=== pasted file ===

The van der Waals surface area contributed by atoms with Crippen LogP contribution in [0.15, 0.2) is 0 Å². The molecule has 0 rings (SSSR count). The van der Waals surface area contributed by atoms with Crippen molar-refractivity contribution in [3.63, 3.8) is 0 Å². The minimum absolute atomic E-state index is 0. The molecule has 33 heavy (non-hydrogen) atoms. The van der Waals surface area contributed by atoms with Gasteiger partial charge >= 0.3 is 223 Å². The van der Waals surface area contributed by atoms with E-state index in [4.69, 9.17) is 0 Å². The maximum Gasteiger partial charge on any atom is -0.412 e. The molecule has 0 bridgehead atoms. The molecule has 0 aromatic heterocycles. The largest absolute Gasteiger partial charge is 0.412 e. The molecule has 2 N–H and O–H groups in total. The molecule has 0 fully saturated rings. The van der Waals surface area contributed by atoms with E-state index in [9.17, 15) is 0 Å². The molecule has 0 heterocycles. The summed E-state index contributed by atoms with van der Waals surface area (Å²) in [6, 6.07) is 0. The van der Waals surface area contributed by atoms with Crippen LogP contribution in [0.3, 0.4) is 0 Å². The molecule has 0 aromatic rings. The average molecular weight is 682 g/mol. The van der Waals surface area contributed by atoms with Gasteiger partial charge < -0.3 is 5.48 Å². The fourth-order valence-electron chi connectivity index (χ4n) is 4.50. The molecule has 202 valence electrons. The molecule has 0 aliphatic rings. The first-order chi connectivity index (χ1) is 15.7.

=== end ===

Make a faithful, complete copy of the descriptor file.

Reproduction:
The van der Waals surface area contributed by atoms with Crippen LogP contribution in [0.15, 0.2) is 0 Å². The molecule has 0 rings (SSSR count). The van der Waals surface area contributed by atoms with Crippen molar-refractivity contribution in [3.63, 3.8) is 0 Å². The minimum absolute atomic E-state index is 0. The molecule has 33 heavy (non-hydrogen) atoms. The van der Waals surface area contributed by atoms with Gasteiger partial charge >= 0.3 is 223 Å². The van der Waals surface area contributed by atoms with E-state index in [4.69, 9.17) is 0 Å². The maximum Gasteiger partial charge on any atom is -0.412 e. The molecule has 0 bridgehead atoms. The molecule has 0 aromatic heterocycles. The largest absolute Gasteiger partial charge is 0.412 e. The molecule has 2 N–H and O–H groups in total. The molecule has 0 fully saturated rings. The van der Waals surface area contributed by atoms with E-state index in [9.17, 15) is 0 Å². The molecule has 0 heterocycles. The summed E-state index contributed by atoms with van der Waals surface area (Å²) in [6, 6.07) is 0. The van der Waals surface area contributed by atoms with Crippen LogP contribution in [0.3, 0.4) is 0 Å². The molecule has 0 aromatic rings. The average molecular weight is 682 g/mol. The van der Waals surface area contributed by atoms with Gasteiger partial charge < -0.3 is 5.48 Å². The fourth-order valence-electron chi connectivity index (χ4n) is 4.50. The molecule has 202 valence electrons. The molecule has 0 aliphatic rings. The first-order chi connectivity index (χ1) is 15.7.